Qatar says Saudi-led move to bar citizens breach of rights

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Saudi Arabia said it was closing all land, sea, and airports to Qatar, as soon as it announced it was severing ties with Doha.

Qataris crowded into supermarkets to stock up on goods, fearing shortages.

Despite Trump's comments, the White House later called on the countries involved to reduce tensions and resolve the crisis "immediately", while the State Department said that the relationship with Qatar was "solid" and that Washington "continues to cooperate" with that country. But in an attempt to avoid alienating other Persian Gulf states by coming down hard on them, he offered to step in as a peacemaker.

Trump spoke by telephone with Saudi Arabia's ruler King Salman later Tuesday in an exchange of notably different tone from the USA president's earlier remarks on Twitter.

Qatar Airways, one of the region's major long-haul carriers, has suspended all flights to Saudi Arabia, the United Arab Emirates, Egypt and Bahrain until further notice.

A Qatari official said the rift was pushing Doha in the direction of leaving the six-state Gulf Cooperation Council, "with deep regret".

The airline can operate flights linking Indonesia to destinations apart from the countries that have "a diplomatic problem with Qatar", it added in an emailed statement.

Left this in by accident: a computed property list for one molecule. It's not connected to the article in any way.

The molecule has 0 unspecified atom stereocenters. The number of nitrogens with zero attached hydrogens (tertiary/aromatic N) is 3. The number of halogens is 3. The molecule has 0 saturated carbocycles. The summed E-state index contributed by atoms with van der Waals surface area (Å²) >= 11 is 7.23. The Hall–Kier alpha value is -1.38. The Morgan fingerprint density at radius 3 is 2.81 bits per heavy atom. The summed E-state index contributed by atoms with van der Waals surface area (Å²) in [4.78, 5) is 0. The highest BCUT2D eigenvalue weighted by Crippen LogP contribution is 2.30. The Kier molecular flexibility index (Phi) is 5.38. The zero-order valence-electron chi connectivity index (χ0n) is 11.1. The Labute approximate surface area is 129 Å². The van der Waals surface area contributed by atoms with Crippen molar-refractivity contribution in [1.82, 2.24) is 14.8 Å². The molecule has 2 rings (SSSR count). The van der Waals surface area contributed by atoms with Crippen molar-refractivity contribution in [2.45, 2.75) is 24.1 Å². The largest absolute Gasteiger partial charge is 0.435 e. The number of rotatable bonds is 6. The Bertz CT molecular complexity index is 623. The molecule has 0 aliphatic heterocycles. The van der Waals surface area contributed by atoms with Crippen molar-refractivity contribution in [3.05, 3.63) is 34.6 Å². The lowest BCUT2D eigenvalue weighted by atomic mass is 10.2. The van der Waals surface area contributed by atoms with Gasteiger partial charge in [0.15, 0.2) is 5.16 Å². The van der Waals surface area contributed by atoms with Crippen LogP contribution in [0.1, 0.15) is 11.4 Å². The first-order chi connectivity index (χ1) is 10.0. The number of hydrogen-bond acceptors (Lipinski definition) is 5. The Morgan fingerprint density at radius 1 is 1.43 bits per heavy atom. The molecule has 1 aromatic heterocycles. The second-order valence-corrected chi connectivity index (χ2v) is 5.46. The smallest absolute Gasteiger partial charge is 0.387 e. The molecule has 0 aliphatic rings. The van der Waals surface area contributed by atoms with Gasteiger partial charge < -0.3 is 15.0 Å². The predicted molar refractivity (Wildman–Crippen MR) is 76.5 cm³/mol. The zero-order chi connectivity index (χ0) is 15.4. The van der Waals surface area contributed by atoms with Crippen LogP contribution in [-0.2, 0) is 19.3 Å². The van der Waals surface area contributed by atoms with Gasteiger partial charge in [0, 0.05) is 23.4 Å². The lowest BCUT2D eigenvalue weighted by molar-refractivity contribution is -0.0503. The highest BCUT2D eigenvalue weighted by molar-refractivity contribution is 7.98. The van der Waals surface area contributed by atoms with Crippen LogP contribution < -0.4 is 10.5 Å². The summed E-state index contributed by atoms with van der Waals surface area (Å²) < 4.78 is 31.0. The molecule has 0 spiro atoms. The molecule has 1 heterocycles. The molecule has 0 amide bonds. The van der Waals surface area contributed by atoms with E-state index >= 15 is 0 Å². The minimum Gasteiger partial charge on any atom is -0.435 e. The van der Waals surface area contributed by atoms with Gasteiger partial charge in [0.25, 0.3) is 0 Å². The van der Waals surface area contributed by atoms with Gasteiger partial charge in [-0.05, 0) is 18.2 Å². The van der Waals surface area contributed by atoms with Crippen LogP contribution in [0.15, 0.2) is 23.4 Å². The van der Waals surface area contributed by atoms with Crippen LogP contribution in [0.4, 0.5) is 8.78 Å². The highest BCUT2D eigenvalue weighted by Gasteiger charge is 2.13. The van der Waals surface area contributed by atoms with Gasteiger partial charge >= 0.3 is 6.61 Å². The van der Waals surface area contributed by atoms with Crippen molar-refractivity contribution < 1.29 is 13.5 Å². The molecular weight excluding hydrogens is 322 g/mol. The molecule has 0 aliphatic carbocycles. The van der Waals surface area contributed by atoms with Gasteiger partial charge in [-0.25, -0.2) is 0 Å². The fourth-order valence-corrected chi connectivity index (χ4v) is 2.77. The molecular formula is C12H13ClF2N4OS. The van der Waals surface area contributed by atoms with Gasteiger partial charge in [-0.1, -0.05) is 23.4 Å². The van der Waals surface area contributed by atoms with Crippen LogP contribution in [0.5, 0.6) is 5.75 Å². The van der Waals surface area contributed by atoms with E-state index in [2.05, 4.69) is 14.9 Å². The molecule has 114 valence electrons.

For decades Saudi Arabian politics in Middle East has been a reductive "us or them" ultimatum delivered to nations over their relations with Iran.

Qatar is also a major regional diplomatic player and global investor and is set to host the World Cup, football's biggest tournament, in 2022.

Saudi Arabia, the powerhouse among those cutting ties to Qatar, said it did so due to the country's "embrace of various terrorist and sectarian groups aimed at destabilizing the region", including the Muslim Brotherhood, al Qaeda, Daesh and militants supported by Iran in the kingdom's restive Eastern Province. The immediate break of the diplomatic ties with Iran was also reportedly one of the conditions laid down by Riyadh.

"The measures are unjustified and are based on false and baseless claims", Qatar said in response to Monday's announcement. "The most appropriate way for the Gulf Cooperation Council countries to solve their internal issues is through dialogue".

"On this scale, it's unprecedented", said Hatoon al-Fassi, a Saudi historian of Gulf Affairs and Women's Studies at Qatar University.

Fellow Gulf states are also reported to have been angered by a huge ransom paid by Doha earlier this year to secure the release of a hunting party, which included members of the Qatari royal family, kidnapped in southern Iraq.

The ransom, which Iraqi officials said was in the "hundreds of millions of dollars", was believed to have been paid to militias with close ties to Tehran.